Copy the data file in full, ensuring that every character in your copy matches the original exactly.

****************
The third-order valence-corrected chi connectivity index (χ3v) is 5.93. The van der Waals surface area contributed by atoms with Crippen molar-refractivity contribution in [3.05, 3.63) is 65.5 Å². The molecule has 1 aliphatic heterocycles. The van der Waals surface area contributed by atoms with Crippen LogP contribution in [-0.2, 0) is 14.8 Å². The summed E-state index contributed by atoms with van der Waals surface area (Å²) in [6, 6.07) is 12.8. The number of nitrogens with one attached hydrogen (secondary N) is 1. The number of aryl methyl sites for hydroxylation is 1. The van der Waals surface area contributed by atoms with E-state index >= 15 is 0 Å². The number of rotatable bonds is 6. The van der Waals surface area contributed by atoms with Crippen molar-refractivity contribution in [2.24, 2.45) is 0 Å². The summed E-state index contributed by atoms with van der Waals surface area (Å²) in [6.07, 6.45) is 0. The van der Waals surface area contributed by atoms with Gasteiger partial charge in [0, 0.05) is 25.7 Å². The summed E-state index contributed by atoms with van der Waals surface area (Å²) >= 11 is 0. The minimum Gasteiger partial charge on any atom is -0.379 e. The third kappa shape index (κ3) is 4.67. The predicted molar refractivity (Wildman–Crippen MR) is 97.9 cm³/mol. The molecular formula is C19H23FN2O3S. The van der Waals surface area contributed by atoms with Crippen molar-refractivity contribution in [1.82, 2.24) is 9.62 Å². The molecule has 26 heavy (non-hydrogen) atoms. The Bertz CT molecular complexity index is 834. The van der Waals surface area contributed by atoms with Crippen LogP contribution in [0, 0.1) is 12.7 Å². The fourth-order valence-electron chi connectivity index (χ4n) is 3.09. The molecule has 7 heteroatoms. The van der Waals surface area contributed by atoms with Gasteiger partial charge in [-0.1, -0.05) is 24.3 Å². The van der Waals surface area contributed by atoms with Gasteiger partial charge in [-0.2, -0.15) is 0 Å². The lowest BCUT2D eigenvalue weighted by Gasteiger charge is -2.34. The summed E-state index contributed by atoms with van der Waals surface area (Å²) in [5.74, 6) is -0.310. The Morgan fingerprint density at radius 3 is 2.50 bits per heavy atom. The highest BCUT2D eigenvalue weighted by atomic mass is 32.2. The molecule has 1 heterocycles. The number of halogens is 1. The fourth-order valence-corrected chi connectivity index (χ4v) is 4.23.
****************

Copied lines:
The third-order valence-corrected chi connectivity index (χ3v) is 5.93. The van der Waals surface area contributed by atoms with Crippen molar-refractivity contribution in [3.05, 3.63) is 65.5 Å². The molecule has 1 aliphatic heterocycles. The van der Waals surface area contributed by atoms with Crippen LogP contribution in [-0.2, 0) is 14.8 Å². The summed E-state index contributed by atoms with van der Waals surface area (Å²) in [6, 6.07) is 12.8. The number of nitrogens with one attached hydrogen (secondary N) is 1. The number of aryl methyl sites for hydroxylation is 1. The van der Waals surface area contributed by atoms with E-state index >= 15 is 0 Å². The number of rotatable bonds is 6. The van der Waals surface area contributed by atoms with Crippen molar-refractivity contribution in [2.24, 2.45) is 0 Å². The summed E-state index contributed by atoms with van der Waals surface area (Å²) in [6.07, 6.45) is 0. The van der Waals surface area contributed by atoms with Gasteiger partial charge in [0, 0.05) is 25.7 Å². The summed E-state index contributed by atoms with van der Waals surface area (Å²) >= 11 is 0. The minimum Gasteiger partial charge on any atom is -0.379 e. The third kappa shape index (κ3) is 4.67. The predicted molar refractivity (Wildman–Crippen MR) is 97.9 cm³/mol. The molecular formula is C19H23FN2O3S. The van der Waals surface area contributed by atoms with Crippen molar-refractivity contribution in [1.82, 2.24) is 9.62 Å². The molecule has 26 heavy (non-hydrogen) atoms. The Bertz CT molecular complexity index is 834. The van der Waals surface area contributed by atoms with Crippen LogP contribution in [0, 0.1) is 12.7 Å². The fourth-order valence-electron chi connectivity index (χ4n) is 3.09. The molecule has 7 heteroatoms. The van der Waals surface area contributed by atoms with Gasteiger partial charge in [-0.1, -0.05) is 24.3 Å². The van der Waals surface area contributed by atoms with Gasteiger partial charge in [-0.2, -0.15) is 0 Å². The lowest BCUT2D eigenvalue weighted by Gasteiger charge is -2.34. The summed E-state index contributed by atoms with van der Waals surface area (Å²) in [5.74, 6) is -0.310. The Morgan fingerprint density at radius 3 is 2.50 bits per heavy atom. The highest BCUT2D eigenvalue weighted by atomic mass is 32.2. The molecule has 1 heterocycles. The number of halogens is 1. The fourth-order valence-corrected chi connectivity index (χ4v) is 4.23.